How to Watch Super Bowl 50 on Windows

This coming Sunday, the magic happens. The Denver Broncos and Carolina Panthers will take to a field in San Francisco and give it their all. Forget basketball and baseball, football is America’s past time and its favorite sport. Thankfully, users can watch Super Bowl 50 on Windows without having a cable subscription or even a Digital TV antenna.

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Super Bowl 50 is different from most other major sports in that contracts between the National Football League and the game’s broadcaster won’t keep users from watching. Partnerships with Verizon and CBS Sports will let anyone watch the game from wherever they are in the United States.

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Read: Super Bowl 50 Date, Time & Halftime: 5 Things to Know

Here’s how to watch Super Bowl 50 on your Windows notebook, desktop or tablet.

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CBS Sports

National broadcasters pay for the rights to broadcast each year’s Super Bowl, giving the NFL the biggest reach possible in America, where paid television is popular, but not more popular than going without cable altogether. Make no mistake, if you’re planning to watch Super Bowl 50, CBS is hoping that you’ll tune in on your television.

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That being said, some Americans don’t have a television at all. Those that do have a television often don’t have it connected to digital antenna to watch broadcast television. Instead, they have a set-top box that sits beside TV and provides streaming video content. That’s where the CBS Sports apps and service come in.

CBS Sports is a free service available online and on mobile devices. The service will broadcast the entirety of Super Bowl 50, from kick-off to confetti-filled awards ceremony, on Sunday.

On Windows 10 & Windows 8

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CBS Sports on Windows will let users watch Super Bowl 50 live, the app already features score updates and news about the big game. It’s absolutely free to download from the Windows Store. You can also keep the NFL on Windows app open for the latest highlights and coverage directly from the league itself. That app is free too, but won’t have livestreaming video of the game.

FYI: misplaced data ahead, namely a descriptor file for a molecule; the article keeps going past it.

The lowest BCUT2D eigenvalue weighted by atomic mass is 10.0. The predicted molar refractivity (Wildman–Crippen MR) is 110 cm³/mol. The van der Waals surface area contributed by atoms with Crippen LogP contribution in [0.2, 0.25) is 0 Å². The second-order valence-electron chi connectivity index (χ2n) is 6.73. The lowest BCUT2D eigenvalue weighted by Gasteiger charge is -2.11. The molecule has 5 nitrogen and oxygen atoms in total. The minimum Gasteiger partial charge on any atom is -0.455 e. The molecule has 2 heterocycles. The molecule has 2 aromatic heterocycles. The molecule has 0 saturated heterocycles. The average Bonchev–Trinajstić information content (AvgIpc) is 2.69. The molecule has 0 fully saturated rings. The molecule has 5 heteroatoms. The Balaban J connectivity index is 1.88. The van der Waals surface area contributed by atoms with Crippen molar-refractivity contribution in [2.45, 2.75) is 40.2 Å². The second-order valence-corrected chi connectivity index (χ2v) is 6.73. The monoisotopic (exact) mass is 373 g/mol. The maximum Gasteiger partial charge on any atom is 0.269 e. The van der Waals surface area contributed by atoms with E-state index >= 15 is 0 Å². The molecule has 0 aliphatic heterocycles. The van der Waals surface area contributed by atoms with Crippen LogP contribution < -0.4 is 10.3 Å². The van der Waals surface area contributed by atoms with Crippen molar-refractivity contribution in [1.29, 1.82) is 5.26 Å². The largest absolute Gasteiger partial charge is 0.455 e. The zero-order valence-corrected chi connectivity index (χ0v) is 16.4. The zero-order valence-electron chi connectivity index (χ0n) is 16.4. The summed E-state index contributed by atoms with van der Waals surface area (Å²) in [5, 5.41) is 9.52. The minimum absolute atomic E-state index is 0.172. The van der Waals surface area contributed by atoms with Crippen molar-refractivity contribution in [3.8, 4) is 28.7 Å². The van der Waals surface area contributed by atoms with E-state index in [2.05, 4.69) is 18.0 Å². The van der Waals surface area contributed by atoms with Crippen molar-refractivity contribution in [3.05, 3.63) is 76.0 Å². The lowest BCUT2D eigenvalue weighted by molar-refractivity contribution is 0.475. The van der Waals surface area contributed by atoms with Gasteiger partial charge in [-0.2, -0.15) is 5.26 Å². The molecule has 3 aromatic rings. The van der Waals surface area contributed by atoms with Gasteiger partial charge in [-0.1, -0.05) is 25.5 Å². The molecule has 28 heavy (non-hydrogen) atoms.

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Note that the official NFL app is only for users with Windows 10 installed on their devices. It’s probably not a good idea to download the free Windows 10 update just to get your hands on the NFL on Windows app that the operating system offers. If you’re planning on making the upgrade anyway, now is an excellent time to do it, though won’t get anything besides highlights, clips and extended written coverage. CBS Sports works on Windows 10, Windows 8 and Windows 8.1.

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Windows 7 and Windows Vista

Only Windows 8, Windows 8.1 and Windows 10 users have access to Microsoft’s Windows Store. That doesn’t mean that those with older versions of Windows can’t enjoy the game.

CBS Sports will also stream the game live directly through its website at CBSSports.com. There you’ll also be able to watch the commentary before and after the Broncos/Panthers showdown.

The trick here is that you’ll need a browser current enough and video plugin to support the stream. We don’t yet know what plugin the stream will use this year. It’s not a bad idea to try the stream during the pre-show to make sure that you have a browser that works with the stream and the right plugins. This gives you time to fix everything before kick-off should issues arise. Modern versions of Internet Explorer, Firefox and Google Chrome should do fine. Microsoft Edge, the browser included in Windows 10, has all sorts of issues, so don’t count on using it to stream from the website, if you’re determined to not download the free CBS Sports app for whatever reason.

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Before The Game

Before the game, remember to test your respective Windows device to make sure everything is working for your Super Bowl 50 stream. Also, note that streaming online video has a heavy bandwidth burden.

Don’t tether your Windows device to a smartphone or tablet to use its internet access for the stream. You want the greatest fidelity possible and that requires a very good connection and a relatively large data plan. Most data plans – even when sharing a connection to a Windows notebook – don’t offer unlimited connectivity. This game is going to be long, you don’t want to kill your data allotment for the entire month of February just trying to watch.

You don’t really want to be downloading large files over your network while trying to tune into the stream either. For the best results, connect your Windows PC directly to your router if that’s possible. It’s not a bad idea to connect to your PC to a television or large monitor with an HDMI cable, if you have the necessary connections.

Good luck watching Super Bowl 50 on your Windows device. The game starts on February 7th at 6:30 PM Eastern Standard Time.

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